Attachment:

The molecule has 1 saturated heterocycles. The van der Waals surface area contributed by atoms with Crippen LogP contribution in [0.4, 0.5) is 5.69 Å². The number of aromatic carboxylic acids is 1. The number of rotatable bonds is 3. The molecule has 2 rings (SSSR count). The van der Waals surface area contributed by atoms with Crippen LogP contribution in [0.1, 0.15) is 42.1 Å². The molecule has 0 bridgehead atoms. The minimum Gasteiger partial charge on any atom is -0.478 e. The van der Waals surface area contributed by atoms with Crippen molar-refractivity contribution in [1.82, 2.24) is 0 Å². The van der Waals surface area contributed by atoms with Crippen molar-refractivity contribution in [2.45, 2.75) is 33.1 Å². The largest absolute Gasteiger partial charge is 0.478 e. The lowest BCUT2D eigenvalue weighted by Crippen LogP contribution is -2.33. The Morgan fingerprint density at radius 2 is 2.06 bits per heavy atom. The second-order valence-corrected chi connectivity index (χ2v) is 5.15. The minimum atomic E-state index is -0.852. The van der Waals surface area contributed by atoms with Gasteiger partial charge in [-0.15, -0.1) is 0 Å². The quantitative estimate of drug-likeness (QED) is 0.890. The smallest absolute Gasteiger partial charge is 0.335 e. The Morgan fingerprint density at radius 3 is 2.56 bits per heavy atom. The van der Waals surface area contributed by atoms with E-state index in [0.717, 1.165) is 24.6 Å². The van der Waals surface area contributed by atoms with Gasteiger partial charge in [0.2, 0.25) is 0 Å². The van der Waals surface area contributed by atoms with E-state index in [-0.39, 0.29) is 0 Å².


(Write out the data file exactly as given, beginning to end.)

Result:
The molecule has 1 saturated heterocycles. The van der Waals surface area contributed by atoms with Crippen LogP contribution in [0.4, 0.5) is 5.69 Å². The number of aromatic carboxylic acids is 1. The number of rotatable bonds is 3. The molecule has 2 rings (SSSR count). The van der Waals surface area contributed by atoms with Crippen LogP contribution in [0.1, 0.15) is 42.1 Å². The molecule has 0 bridgehead atoms. The minimum Gasteiger partial charge on any atom is -0.478 e. The van der Waals surface area contributed by atoms with Crippen molar-refractivity contribution in [1.82, 2.24) is 0 Å². The van der Waals surface area contributed by atoms with Crippen molar-refractivity contribution in [2.45, 2.75) is 33.1 Å². The largest absolute Gasteiger partial charge is 0.478 e. The lowest BCUT2D eigenvalue weighted by Crippen LogP contribution is -2.33. The Morgan fingerprint density at radius 2 is 2.06 bits per heavy atom. The second-order valence-corrected chi connectivity index (χ2v) is 5.15. The minimum atomic E-state index is -0.852. The van der Waals surface area contributed by atoms with Gasteiger partial charge in [-0.15, -0.1) is 0 Å². The quantitative estimate of drug-likeness (QED) is 0.890. The smallest absolute Gasteiger partial charge is 0.335 e. The Morgan fingerprint density at radius 3 is 2.56 bits per heavy atom. The van der Waals surface area contributed by atoms with E-state index in [0.717, 1.165) is 24.6 Å². The van der Waals surface area contributed by atoms with Gasteiger partial charge in [0.2, 0.25) is 0 Å². The van der Waals surface area contributed by atoms with E-state index in [-0.39, 0.29) is 0 Å².